If you were to categorize the Biblical story of Noah into a film genre, it would not be a romance. It would not be a children’s movie. It would not be fairy tale. The story of Noah is about a drunkard who is chosen by God to save the earth from the dark destruction of His wrath. It’s morbid. In fact, I can think of no more horrifying story in all of Scripture. Even the end of the story doesn’t have a happy ending by Hollywood’s standards. Everyone but eight people died. It was complete, worldwide genocide.
In fact it is such a terrible story, very few Christians in all the earth have really dared to tell it accurately via a visual medium. The Church has done everything in its power to turn Noah into a colorful Archie comic filled with bright colors, rainbows, cute animals, and sunshine.
Christians describe a rainy day far more accurately than they have ever described the story of Noah. Remember, for most of recent Church history Noah has been blasphemously portrayed by Precious Moments and church nursery murals.
In recent decades Answers in Genesis, to their credit, has been the most faithful in trying to change people’s minds away from the Sunday School Candy Land version that we all have ingrained in our imaginations. Yet theme parks are fun places to go to be entertained. However, I bet that Ark Encounter, as amazing as it is going to be, will fail to be 100% accurate because, let’s be honest; people will want to go there. I want to go there!
But no one wants to go to the time of Noah.
Except an atheist by the name of Darren Aronofsky.
Aronofsky’s Noah starts out with a breathtaking, animated retelling of the Biblical lineage starting with Adam and Eve, to Cain and Abel. One can sense the excitement in the audience during the first 60 seconds. That is, until we learn of t
he Nephilim The Watchers, who are fallen angels covered with volcanic ash. Men fought and destroyed them along with the earth, which is now an empty, mined, wasteland. But we persevere…
Noah, who is played by Russell Crowe, learns from two visions: one via a dream, and another one via an LSD trip from a spiked cup of tea, given to him by his Grandfather Methuselah (Anthony Hopkins). Noah learns that “The Creator” is going to destroy the world for their sins and abuse of the earth.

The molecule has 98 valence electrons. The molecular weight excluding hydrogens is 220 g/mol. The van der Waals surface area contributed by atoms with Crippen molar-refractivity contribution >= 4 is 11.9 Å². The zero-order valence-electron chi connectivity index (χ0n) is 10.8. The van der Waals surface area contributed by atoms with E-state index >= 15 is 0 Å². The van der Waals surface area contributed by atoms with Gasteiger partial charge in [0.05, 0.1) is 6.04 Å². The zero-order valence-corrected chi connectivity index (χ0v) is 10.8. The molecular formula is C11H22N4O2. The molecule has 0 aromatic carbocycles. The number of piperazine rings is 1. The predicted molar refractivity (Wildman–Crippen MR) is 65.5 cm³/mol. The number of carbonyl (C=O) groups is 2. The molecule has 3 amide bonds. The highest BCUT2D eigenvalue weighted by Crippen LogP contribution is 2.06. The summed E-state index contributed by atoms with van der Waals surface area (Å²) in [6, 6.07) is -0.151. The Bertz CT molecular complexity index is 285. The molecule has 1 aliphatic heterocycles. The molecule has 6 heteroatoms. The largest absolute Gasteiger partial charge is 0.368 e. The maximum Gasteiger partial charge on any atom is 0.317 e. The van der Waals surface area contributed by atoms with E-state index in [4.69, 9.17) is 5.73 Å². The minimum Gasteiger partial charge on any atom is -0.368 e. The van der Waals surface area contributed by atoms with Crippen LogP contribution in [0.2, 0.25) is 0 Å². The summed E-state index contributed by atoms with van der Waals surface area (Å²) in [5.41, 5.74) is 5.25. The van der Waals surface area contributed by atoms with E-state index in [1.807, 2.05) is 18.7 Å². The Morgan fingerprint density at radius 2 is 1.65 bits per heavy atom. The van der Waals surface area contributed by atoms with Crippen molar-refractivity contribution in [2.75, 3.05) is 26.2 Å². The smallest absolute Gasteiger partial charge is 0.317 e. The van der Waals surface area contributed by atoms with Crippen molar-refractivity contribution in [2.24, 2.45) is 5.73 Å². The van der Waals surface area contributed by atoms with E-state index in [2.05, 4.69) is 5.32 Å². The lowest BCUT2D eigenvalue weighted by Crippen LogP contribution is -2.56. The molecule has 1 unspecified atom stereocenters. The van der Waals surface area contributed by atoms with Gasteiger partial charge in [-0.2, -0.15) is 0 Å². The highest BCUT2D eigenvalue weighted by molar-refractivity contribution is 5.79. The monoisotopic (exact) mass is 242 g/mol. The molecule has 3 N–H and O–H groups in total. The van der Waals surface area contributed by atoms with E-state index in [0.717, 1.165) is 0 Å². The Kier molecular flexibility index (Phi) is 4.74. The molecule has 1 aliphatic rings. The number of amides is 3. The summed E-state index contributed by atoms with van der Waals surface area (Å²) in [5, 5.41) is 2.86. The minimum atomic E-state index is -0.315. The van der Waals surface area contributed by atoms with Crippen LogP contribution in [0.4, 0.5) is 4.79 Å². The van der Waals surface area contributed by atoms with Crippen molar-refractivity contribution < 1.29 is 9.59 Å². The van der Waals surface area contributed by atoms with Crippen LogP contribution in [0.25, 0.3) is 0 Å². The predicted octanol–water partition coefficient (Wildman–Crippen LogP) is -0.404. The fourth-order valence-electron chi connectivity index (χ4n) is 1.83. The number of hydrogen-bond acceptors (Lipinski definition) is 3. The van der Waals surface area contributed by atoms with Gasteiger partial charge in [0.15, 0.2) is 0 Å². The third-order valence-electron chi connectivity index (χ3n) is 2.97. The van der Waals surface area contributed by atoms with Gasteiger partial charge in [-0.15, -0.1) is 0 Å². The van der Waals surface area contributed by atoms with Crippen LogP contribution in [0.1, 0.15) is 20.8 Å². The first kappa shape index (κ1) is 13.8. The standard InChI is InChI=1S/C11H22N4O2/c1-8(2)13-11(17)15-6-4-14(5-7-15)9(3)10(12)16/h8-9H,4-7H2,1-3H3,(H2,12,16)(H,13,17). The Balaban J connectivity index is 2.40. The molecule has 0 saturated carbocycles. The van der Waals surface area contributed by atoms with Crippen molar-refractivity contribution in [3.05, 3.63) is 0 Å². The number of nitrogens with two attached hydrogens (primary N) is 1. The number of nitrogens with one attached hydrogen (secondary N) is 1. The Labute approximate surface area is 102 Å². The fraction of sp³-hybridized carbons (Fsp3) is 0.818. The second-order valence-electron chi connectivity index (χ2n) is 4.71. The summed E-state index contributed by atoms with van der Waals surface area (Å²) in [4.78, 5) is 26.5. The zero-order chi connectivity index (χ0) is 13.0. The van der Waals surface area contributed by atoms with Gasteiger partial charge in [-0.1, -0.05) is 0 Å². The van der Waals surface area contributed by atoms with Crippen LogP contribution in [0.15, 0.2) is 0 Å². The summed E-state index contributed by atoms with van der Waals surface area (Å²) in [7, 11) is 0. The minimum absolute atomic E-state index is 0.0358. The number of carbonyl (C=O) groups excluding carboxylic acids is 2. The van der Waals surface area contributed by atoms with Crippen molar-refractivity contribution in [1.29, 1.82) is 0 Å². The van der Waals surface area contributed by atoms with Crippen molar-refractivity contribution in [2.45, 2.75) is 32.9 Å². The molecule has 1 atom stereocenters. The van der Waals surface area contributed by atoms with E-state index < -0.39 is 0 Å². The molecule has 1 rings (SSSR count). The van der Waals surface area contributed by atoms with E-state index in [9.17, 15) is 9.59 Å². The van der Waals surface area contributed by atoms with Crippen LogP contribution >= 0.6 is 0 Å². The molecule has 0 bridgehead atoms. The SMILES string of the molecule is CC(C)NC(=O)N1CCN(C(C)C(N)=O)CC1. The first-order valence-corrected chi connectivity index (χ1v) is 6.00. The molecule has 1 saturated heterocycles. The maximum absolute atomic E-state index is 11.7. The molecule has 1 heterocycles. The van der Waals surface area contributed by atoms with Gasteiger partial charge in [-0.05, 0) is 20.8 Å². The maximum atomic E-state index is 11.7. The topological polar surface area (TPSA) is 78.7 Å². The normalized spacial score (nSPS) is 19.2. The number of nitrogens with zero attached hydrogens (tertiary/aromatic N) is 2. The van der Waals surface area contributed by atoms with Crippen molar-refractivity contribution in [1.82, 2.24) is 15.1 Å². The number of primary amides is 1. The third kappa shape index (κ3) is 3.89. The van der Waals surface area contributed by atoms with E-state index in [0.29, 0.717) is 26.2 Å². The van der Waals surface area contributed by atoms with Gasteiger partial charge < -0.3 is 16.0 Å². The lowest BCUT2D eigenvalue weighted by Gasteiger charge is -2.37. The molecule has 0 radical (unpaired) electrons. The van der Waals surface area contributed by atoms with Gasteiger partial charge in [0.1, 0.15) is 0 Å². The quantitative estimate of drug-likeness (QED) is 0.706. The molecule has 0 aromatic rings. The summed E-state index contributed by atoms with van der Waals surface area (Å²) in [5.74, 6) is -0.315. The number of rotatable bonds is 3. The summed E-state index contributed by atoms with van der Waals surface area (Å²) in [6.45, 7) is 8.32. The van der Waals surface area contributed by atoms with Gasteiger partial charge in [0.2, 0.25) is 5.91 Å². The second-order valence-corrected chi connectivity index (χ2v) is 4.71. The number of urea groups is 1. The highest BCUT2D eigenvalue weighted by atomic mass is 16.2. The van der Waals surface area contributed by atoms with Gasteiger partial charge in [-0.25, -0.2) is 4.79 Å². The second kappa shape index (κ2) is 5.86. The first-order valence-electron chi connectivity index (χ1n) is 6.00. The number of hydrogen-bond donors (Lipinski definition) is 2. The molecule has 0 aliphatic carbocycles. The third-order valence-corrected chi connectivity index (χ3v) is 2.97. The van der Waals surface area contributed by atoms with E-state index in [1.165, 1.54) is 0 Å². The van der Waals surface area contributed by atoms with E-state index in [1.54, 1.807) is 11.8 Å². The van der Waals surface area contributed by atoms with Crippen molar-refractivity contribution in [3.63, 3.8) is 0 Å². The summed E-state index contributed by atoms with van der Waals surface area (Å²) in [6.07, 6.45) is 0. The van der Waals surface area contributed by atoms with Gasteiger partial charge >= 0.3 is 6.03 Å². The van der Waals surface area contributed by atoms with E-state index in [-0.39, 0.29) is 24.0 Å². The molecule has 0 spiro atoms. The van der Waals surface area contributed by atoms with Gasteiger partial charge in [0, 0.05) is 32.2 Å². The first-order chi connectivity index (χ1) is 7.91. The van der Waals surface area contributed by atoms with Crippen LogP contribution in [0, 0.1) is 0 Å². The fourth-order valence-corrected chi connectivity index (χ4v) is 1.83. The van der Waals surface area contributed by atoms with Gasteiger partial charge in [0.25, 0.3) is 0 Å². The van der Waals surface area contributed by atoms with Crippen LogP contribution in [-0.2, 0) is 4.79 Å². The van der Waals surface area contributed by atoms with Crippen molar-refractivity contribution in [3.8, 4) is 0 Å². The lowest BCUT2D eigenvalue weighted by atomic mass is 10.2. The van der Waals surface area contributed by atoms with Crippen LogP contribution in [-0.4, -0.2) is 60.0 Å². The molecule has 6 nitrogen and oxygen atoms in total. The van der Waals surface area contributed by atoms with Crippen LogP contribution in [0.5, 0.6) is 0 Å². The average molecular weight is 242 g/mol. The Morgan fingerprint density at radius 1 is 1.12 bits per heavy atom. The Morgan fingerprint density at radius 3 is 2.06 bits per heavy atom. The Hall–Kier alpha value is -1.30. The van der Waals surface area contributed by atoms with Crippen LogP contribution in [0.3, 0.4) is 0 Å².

Noah sets out to build an ark, but not without the help of
the Nephilim- giant, fallen-angel, rock monsters who, for reasons unknown to anyone in the audience (made obvious by the muffled laughter), work tirelessly to help him.
Aronofsky’s Noah is flooded with beautifully stunning, Biblical imagery, amidst showers of laughable insanity.
There are moments that are breathtaking: the pair of doves flying through the earth to reach the ark, along with multitudes of birds, and mammals and reptiles. The flood waters: starting with the first drop that hits Noah on the head, to the waters that burst forth from the deep. One of the most frightening sounds I have ever heard in cinema was the muffled sounds of screams, cries, and weeping of the drowning souls that torment Noah from within the ark during the early storm. And the silence of a hurricane-covered earth from space was deafening.
The scene of Noah walking through the pre-flood civilization was one of the most fantastic displays of human depravity I have ever seen, and all without causing an actor to sin in the process of filming it. The scene served as proof that immorality can be portrayed morally. The pre-flood world is shown for the wickedness that it really was.